April 18, 2022

5 ways to talk to your partner(s) about your dislikes in the bedroom- Effective communication for the win!

We all have grown up hearing the saying, “Communication is key”. It couldn’t be more true, especially when we are talking about the communication between you and your partner(s) in the bedroom. This is a topic, in society, still viewed as taboo. Schools still struggle to navigate conversations around sexual education and forget about freely talking about your likes and dislikes over some coffee.

We have been raised with very little free space to freely talk about intimacy, so it makes sense why it is such a difficult topic to feel comfortable discussing with your intimate partner(s). No one wants to tell someone they like or love that they are, “doing it wrong”. While this is empathetic, what then is the end result from holding back our true likes and dislikes when it comes to intimacy? What happens when we repress our needs and wants for someone else’s happiness or comfort? Clients tell me all the time, “I am nervous to rock the boat”. This is such a valid hesitation, however, the boat is already rocking if you aren’t being fulfilled. Picture this, you are in the middle of the Atlantic on this boat with said partner(s), and you need to work together to find your way to land for more food and water because you are running low. In order to do this, you need to communicate effectively to ensure everyone is getting what they need to be successful in the relationship. Long story short, the boat is rocking and will sink if you don’t start effectively communicating to get to those needed reservations, aka intimacy that is leaving you both feeling happy and fulfilled. When we partake in intimacy that is not leaving us fulfilled we can begin to make an association with intimacy as a place of stress, anxiousness and sometimes even frustration and resentment. Orgasms should never be associated with any of those.

So how do you talk to your partner(s) about your likes and dislikes if they aren’t being met?

  1. TIMING – Make sure you pick an appropriate time to talk. Letting your partner know that you have something you would like to discuss and asking when would be a good time you can both/all sit down to discuss this.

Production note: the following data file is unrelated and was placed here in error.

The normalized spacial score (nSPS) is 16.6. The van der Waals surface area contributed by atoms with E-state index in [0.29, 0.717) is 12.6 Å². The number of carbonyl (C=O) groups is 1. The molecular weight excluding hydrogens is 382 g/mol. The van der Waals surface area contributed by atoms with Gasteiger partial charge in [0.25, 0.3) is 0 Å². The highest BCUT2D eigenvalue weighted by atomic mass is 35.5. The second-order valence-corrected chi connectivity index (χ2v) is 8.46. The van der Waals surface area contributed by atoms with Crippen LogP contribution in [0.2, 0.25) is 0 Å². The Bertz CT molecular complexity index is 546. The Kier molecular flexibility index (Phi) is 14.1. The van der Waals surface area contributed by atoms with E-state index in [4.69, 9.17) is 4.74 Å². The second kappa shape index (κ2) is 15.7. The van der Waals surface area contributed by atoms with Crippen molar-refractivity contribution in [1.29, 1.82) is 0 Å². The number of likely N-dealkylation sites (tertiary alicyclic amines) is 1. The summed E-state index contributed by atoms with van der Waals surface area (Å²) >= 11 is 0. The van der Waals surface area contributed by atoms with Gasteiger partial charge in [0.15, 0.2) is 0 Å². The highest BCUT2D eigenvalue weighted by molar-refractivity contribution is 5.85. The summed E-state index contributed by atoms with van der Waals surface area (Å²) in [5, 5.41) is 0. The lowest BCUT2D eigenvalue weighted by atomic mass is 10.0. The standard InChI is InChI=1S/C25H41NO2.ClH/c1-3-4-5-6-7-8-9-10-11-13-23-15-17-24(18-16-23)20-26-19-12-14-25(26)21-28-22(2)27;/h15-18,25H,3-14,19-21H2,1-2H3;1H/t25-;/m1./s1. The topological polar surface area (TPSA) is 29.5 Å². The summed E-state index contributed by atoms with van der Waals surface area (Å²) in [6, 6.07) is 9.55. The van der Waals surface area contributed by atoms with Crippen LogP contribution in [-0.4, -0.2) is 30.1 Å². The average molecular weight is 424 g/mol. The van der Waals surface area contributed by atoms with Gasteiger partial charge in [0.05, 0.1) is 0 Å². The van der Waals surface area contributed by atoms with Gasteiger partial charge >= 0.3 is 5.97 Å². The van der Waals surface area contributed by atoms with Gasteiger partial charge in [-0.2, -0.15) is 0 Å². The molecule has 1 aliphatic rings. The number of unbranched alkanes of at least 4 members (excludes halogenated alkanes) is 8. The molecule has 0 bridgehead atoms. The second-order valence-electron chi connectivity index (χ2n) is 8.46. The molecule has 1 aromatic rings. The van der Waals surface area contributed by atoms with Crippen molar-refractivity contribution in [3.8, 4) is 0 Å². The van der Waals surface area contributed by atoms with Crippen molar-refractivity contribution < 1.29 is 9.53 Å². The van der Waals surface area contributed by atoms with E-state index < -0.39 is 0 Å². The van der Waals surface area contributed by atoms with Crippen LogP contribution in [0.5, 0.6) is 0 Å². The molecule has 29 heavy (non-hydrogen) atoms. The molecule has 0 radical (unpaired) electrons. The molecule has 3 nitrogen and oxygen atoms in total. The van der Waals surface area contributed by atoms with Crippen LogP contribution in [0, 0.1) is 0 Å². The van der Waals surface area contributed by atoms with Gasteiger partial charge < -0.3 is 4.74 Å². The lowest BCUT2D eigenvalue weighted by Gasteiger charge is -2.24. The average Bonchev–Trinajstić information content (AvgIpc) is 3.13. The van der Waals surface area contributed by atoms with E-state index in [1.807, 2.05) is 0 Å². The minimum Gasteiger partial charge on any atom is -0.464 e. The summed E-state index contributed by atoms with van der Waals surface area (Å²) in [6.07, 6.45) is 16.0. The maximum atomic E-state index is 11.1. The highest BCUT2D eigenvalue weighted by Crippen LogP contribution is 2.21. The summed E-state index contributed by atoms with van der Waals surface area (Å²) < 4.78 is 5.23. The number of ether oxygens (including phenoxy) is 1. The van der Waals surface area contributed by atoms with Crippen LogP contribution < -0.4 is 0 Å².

2. TALK ABOUT THE GOOD BEFORE THE BAD – Starting a conversation off with all your complaints or displeasures will surely leave your partner(s) guarded and shut down. You want to ensure your partner(s) is listening with open arms. Praise them on the things you do like, the things you are happy about. Letting them know you acknowledge the positives in your relationship and recognize their efforts.
  3. BRING UP HOW YOU FEEL and WHY – Let them know how you feel. This is a straightforward approach, no beating around the bush. If you are feeling disconnected, tell them. If you are feeling lonely, tell them. If you are feeling rejected, tell them. If you are feeling frustrated, you know what to do, tell them. Once you have told them how you feel, provide insight on why. Giving context to your feelings is very important for your partner(s) to hear you. This means, give the contexts/ situations that have left you feeling this way.
  4. TELLING THEM WHAT YOU NEED – So you have told them the problem, given them the context on why you feeling what you feel, now it is time to provide them what you need instead. No one is a mind reader (I wish we all were) so it is important for your partner(s) to know what is needed to feel happy. Rule of thumb, if it is in your mind and hasn’t been said, it needs to be advertised so no unrealistic expectations are placed on your partner(s) to know what you need without saying.
  5. COLLABORATE – Collaborating with your partner(s) allows you to hear what they need as well and how to achieve both needs for each other. Sometimes a need may not be negotiable, but how you get there with your partner can be negotiated. Give a visual, a road map of how you and your partner(s) can possibly achieve this.

Intimacy is supposed to be a protective factor, not a place to stress or become anxious. Conflict is not the big bad evil experience that the media and society paints. Without conflict it is impossible to grow. It is how you partake in conflict that determines if it is positive or negative. I leave you with this, how will you approach your conflict to get the results you deserve?

Written by Leann Borneman, LMSW

Photo Cred: Canva



159 20th Street, Brooklyn, NY 11232 | 14 Wall Street,
New York, NY 10005

Copyright .